Posted on October 19, 2016 in

Fourth Quarter Stock Market Update

Through the end of September, the economy as a whole stayed strong. Global markets have mostly recovered from the decision by the United Kingdom to leave the European Union thanks to the recovery from emerging market countries such as Brazil and China. The United States’ economy is growing as well.

We’ve seen utilities, real estate and high-yielding stocks in the U.S. prosper from the current low-yield environment. Valuations for most of these stocks are rising which is worrying some investors. To further drive these worries, the Federal Reserve may raise interest rates again in December. However, the real focus will be on the ability for these high valued stocks to continue to grow. Historically, a short-term rise in interest rates has fueled an ongoing bull market, and we expect further growth in the stock market and the economy for some time. On another positive note, the odds of a recession are low as unemployment is decreasing as more and more people are returning to the workplace.

Consequently, the low interest rate environment is negatively affecting banks. Standards for loans have changed with recent reform over the last several months and productivity has slowed due to rising wages and lower unemployment. Many banks have been pushing customers to open lines of credit in hopes of squeezing out extra profits. For energy, various countries have agreed to lower oil production, which has been the main reason the cost per barrel of oil has been rising this year. Since demand for oil has not decreased, less inventory means an increase in price. Price increases directly benefit oil companies and have traditionally been an indication of a growing global economy. We see this trend continuing.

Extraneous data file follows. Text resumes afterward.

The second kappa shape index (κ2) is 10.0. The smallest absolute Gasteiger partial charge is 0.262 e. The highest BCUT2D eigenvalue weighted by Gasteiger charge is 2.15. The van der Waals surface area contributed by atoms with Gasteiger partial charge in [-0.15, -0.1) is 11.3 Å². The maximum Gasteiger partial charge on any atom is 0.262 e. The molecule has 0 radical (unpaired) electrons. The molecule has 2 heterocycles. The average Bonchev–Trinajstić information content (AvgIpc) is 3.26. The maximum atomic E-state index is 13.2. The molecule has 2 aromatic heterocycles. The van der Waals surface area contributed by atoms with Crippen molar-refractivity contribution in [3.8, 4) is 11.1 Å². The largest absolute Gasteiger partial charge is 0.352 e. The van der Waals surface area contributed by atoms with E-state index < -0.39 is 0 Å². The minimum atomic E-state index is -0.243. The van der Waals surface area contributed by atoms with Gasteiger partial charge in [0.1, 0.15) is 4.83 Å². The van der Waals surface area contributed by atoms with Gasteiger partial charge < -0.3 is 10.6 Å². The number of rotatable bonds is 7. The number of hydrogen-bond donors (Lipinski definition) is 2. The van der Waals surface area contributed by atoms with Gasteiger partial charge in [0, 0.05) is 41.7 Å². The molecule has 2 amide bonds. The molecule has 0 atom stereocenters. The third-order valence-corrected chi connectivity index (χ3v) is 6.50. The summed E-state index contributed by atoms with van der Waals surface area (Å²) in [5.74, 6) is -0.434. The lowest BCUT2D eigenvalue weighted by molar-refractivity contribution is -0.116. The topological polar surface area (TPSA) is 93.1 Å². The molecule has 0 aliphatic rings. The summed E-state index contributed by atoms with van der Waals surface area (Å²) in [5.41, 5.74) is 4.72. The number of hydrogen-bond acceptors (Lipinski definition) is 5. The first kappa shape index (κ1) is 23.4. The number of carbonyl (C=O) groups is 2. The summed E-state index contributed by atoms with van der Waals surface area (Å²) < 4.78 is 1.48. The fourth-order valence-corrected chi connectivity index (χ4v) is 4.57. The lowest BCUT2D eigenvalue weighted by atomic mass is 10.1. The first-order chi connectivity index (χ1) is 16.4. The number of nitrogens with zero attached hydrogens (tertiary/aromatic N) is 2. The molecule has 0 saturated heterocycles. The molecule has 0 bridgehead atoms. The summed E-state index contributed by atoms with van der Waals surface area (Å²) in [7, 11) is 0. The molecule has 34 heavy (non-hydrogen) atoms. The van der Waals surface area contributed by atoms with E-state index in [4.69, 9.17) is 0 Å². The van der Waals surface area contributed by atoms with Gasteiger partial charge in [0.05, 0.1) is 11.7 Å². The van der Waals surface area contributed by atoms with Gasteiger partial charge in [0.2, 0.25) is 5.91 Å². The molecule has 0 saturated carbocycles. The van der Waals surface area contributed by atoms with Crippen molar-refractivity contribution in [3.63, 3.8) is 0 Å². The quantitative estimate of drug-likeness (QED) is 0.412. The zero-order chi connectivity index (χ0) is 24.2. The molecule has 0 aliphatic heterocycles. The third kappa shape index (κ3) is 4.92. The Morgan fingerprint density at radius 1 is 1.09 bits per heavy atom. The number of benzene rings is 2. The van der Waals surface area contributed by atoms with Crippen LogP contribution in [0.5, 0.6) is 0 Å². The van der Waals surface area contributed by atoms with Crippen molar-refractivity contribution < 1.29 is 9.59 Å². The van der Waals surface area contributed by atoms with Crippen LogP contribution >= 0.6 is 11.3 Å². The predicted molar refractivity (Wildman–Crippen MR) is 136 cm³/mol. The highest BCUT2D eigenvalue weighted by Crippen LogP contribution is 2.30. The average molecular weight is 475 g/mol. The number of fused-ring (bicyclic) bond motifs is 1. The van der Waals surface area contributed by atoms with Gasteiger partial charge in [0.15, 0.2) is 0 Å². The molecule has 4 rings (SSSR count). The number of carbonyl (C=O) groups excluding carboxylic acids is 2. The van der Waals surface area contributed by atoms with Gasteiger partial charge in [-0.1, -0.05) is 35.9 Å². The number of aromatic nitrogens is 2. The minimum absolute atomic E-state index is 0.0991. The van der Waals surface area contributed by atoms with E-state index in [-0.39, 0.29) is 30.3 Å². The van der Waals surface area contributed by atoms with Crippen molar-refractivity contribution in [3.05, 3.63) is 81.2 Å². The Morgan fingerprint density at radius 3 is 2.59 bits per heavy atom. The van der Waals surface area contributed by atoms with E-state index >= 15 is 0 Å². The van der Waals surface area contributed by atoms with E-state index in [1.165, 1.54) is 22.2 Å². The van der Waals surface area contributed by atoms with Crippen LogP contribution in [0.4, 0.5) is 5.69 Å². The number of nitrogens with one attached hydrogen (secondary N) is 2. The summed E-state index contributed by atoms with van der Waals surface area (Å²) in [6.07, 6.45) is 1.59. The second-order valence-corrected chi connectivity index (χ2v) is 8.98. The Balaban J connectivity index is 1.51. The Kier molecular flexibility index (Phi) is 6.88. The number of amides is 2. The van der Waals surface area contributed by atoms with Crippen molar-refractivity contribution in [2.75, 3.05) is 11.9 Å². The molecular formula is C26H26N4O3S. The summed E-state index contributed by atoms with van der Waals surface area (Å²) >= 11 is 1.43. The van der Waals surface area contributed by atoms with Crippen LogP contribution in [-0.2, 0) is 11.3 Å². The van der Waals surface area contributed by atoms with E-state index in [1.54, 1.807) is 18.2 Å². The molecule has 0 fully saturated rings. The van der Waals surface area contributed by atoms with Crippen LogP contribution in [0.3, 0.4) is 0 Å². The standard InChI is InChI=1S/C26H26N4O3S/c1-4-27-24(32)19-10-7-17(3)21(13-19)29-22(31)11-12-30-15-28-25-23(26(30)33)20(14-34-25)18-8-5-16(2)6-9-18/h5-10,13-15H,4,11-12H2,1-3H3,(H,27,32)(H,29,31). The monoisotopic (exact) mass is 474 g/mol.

The overall bond market has also fared well this year, contributing to a portion of the returns for client portfolios. Inflation expectations are rising, but with a slow increase in rates from the Federal Reserve, we are not immediately concerned with inflation due to our short-term focus for portfolios holding bonds. Historically, stocks outperform bonds and when interest rates rise, bond prices fall. We are confident that our portfolios are well diversified to withstand various levels of market stress and have the appropriate levels of risk in a volatile market.